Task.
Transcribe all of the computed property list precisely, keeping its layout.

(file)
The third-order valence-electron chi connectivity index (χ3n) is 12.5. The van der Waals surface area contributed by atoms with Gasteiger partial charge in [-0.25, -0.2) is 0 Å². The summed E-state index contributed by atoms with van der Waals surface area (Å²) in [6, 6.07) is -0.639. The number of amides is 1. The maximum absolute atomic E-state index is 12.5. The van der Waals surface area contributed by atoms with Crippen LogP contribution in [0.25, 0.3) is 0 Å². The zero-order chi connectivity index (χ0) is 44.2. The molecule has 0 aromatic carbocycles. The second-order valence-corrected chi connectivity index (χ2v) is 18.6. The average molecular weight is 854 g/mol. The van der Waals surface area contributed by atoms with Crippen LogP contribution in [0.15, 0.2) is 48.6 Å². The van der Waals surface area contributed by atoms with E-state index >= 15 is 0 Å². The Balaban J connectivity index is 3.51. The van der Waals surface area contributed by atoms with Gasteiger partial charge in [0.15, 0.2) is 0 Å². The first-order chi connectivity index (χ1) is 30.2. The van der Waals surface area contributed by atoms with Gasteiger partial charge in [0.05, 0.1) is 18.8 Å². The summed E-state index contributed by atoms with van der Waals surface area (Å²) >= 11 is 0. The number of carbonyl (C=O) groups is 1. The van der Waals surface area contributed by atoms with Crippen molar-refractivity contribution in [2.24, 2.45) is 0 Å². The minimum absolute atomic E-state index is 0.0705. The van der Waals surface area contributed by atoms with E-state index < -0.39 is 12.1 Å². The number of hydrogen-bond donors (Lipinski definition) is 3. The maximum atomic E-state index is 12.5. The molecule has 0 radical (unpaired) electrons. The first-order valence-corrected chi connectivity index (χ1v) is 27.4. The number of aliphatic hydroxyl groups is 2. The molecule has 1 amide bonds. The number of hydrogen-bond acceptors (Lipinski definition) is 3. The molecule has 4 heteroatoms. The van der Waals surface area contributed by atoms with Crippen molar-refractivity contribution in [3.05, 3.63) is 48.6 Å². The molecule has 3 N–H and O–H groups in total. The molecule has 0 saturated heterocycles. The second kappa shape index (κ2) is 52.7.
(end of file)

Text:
The third-order valence-electron chi connectivity index (χ3n) is 12.5. The van der Waals surface area contributed by atoms with Gasteiger partial charge in [-0.25, -0.2) is 0 Å². The summed E-state index contributed by atoms with van der Waals surface area (Å²) in [6, 6.07) is -0.639. The number of amides is 1. The maximum absolute atomic E-state index is 12.5. The van der Waals surface area contributed by atoms with Crippen LogP contribution in [0.25, 0.3) is 0 Å². The zero-order chi connectivity index (χ0) is 44.2. The molecule has 0 aromatic carbocycles. The second-order valence-corrected chi connectivity index (χ2v) is 18.6. The average molecular weight is 854 g/mol. The van der Waals surface area contributed by atoms with Crippen LogP contribution in [0.15, 0.2) is 48.6 Å². The van der Waals surface area contributed by atoms with E-state index >= 15 is 0 Å². The Balaban J connectivity index is 3.51. The van der Waals surface area contributed by atoms with Gasteiger partial charge in [0.15, 0.2) is 0 Å². The first-order chi connectivity index (χ1) is 30.2. The van der Waals surface area contributed by atoms with Gasteiger partial charge in [0.05, 0.1) is 18.8 Å². The summed E-state index contributed by atoms with van der Waals surface area (Å²) >= 11 is 0. The number of carbonyl (C=O) groups is 1. The van der Waals surface area contributed by atoms with Crippen molar-refractivity contribution in [2.24, 2.45) is 0 Å². The minimum absolute atomic E-state index is 0.0705. The van der Waals surface area contributed by atoms with E-state index < -0.39 is 12.1 Å². The number of hydrogen-bond donors (Lipinski definition) is 3. The maximum atomic E-state index is 12.5. The molecule has 0 radical (unpaired) electrons. The first-order valence-corrected chi connectivity index (χ1v) is 27.4. The number of aliphatic hydroxyl groups is 2. The molecule has 1 amide bonds. The number of hydrogen-bond acceptors (Lipinski definition) is 3. The molecule has 4 heteroatoms. The van der Waals surface area contributed by atoms with Crippen molar-refractivity contribution in [3.05, 3.63) is 48.6 Å². The molecule has 3 N–H and O–H groups in total. The molecule has 0 saturated heterocycles. The second kappa shape index (κ2) is 52.7.